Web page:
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I was surprised to read some of that stuff from their players. It was only the first game after all, and Chievo looked very good. That was the best Chievo I've seen in a long time, if not ever. They were a really cohesive unit that left no spaces in their half. They pressed right at the midfield line and made it very tough for Inter.

Of course, it would be incredible for Inter to spiral into crisis at the beginning of the season, picking up 1/2 points out of the opening 3-4 games. That wouold be great! Big Grin

About Roma....they had the most convincing victory, but I saw the game...and they didn't look thay convincing to be honest. As a matter of fact, the 1st half was very even and Udinese had some very good half chances to score. The difference was that they didn't capitalize and Roma did.

I didn't watch Napoli this week (i might do it during the week), but Juventus looked really good especially in the first half. They completely outmatched the Viola and were playing on at least a couple levels higher. The game evened out in the last 15-20mins, and it's incredible that it could have ended as a tie....but Juventus looked very good. A class of their own at this point.


All goals from this week: https://cdn.streamable.com/video/mp4-mobile/b9gz.mp4
I was very impressed with Pescara. Cristante might really come into his own finally.
Surely Joe Hart to Torino would be one of the most unexpected transfers, no? Reports say a loan is close.
it is
i was surprised to see him ok to move to torino
Pep saw the problem, Hart was never realiable for City. ( and NT) Surprised he didnt choose other English clubs.
It is a bit strange, but I think Hart probably wants to try and develop given he's not been going through the easiest period. Plus, the English media haven't been easy on him, especially after his mistakes in the Euros.
Inter have left Joao Mario and Gabigol off the list for the Europa League to avoid FFP penalties.

Interesting ....
ha ha fucking joke of a club.
By the way, here is a very good video on FFP and player amortisation. https://www.youtube.com/watch?v=wHgRiDvP...e=youtu.be
You can amortize the transfer fee on your books, but I think the biggest thing that matters is how you pay the other club. I am not saying this video is not correct (I actually am in accounting), but it is more complicated than this. For the Di Maria example, this video uses amortization as if the player is an asset. I don't know the logistics of football accounting and maybe UEFA allows for players to be considered as assets, but in any case the outgoing cashflows to PSG will ultimately determine the money spent on Di Maria on the Income Statements. PSG has to receive their 60mil Pounds somehow and United has to show that they paid this money to PSG somehow. If they spread the payment out to 3 years for example, than the cashflows will exit the club's account in 3 years (or 20mil pounds per year as an expense). The annual salary will show up as a "salary expense" every year...so I'm not sure how that (the salary) can be put into any kind of an amortization schedule.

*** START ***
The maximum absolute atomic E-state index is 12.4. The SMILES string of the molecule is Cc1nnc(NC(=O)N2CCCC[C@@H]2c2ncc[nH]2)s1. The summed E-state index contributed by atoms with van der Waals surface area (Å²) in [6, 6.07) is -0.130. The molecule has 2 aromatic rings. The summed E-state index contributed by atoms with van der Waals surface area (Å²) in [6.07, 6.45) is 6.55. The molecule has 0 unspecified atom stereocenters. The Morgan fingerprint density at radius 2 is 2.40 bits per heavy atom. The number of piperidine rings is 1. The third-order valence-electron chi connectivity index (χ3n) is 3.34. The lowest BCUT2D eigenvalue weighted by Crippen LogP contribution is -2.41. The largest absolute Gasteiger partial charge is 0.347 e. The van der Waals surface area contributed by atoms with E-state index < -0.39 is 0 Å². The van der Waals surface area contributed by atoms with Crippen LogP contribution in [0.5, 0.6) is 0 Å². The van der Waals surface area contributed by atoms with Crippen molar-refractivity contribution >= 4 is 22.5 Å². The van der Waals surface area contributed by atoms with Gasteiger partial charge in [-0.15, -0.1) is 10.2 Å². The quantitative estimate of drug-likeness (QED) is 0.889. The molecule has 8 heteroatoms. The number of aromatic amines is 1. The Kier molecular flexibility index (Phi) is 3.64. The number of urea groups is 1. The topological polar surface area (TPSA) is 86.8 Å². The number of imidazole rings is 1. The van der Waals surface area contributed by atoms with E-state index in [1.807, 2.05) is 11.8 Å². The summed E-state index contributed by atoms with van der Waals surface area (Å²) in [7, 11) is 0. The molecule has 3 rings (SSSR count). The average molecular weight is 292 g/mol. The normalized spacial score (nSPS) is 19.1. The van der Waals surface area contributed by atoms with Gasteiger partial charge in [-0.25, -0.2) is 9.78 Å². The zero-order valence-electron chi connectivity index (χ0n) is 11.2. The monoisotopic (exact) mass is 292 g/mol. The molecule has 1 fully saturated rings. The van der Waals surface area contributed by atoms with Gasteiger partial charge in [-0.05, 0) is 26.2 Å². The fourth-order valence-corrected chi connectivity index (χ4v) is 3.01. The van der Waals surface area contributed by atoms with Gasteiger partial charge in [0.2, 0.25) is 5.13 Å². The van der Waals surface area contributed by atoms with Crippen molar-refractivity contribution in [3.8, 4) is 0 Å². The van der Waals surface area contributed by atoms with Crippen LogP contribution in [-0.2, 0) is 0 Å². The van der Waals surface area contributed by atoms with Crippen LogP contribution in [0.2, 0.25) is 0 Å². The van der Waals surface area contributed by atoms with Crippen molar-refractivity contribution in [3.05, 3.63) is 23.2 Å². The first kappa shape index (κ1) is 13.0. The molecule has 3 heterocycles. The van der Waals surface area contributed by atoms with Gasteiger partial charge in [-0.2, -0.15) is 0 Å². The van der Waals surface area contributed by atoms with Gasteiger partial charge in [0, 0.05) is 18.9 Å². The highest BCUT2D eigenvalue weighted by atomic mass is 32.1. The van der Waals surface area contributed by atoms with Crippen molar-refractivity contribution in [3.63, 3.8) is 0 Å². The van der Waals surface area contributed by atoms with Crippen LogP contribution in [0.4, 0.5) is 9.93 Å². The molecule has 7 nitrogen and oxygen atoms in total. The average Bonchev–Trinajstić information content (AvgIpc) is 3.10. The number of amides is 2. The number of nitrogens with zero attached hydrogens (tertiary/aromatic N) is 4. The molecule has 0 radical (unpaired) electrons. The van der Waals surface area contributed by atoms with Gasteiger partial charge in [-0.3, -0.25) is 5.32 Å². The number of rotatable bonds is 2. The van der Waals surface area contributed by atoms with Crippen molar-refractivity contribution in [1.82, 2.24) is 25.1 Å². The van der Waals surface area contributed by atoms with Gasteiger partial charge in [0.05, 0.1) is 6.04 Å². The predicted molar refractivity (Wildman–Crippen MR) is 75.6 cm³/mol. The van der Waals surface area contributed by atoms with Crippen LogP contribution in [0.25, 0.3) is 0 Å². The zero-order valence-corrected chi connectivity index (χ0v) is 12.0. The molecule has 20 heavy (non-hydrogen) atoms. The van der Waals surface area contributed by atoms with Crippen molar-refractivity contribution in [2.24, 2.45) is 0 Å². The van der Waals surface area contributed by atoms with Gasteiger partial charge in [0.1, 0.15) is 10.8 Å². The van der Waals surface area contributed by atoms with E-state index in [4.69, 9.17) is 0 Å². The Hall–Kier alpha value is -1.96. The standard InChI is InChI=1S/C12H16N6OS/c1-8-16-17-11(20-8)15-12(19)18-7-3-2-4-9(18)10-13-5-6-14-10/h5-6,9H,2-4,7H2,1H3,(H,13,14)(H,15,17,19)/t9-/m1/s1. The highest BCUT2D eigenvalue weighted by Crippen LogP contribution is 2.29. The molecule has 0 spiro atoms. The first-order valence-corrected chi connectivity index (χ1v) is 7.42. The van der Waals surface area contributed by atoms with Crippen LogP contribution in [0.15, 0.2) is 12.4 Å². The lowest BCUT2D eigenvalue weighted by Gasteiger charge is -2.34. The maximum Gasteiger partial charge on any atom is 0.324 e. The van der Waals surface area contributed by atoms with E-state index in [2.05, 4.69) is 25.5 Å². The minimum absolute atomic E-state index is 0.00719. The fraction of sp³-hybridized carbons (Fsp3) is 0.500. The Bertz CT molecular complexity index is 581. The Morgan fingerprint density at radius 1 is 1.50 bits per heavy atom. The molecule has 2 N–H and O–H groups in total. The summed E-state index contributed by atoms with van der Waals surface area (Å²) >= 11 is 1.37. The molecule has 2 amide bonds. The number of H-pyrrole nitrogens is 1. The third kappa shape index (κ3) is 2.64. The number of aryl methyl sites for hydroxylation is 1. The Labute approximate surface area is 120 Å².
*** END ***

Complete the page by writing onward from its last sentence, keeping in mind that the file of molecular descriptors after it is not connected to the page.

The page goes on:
But there are ways for this to be done, where you show profits...however it remains highly depended on the terms of the purchase and the sale of the player. Say United is paying PSG in 3 years, which means 20mil pounds per year starting the summer of 2015.....than their accounts for 2015 will show a cash outflow of 20mil for that year. Than the following summer (2015) they sell Di Maria for for 44mil pounds, and let's say they receive the fee all at once (highly unlikely, but let's go with it).....than that means that that they will have made a profit (FOR THAT YEAR) of 24mil pounds (as they will have to pay PSG 20mil as it was agreed on). However, the following year (2016), they have to pay PSG another 20mil.

This was just a hypothetical scenario, and although I understand what the video is saying......it really doesn't work like that in most businesses. However, the rules might be such that they allow for that to happen. I don't know how UEFA accounts for Financial Fair Play. I don't know if they for example look at balance sheets and only care to see if liabilities (obligations to pay/what you owe) went down compared to previous years meaning your debt levels went down....or if they look at income statements to see operations for that year and than compare it to previous years to see if there are improvements....or if they look at cashflows and see how much came in and how much went out..and what were the sources of it.

In any case, I think the video provides an interesting way to look at transfer fees and proves the fact that it isn't so black and white as to.....we spent this much, we must be in the red....or we sold players for this much, we now must have a certain amount to spend, etc.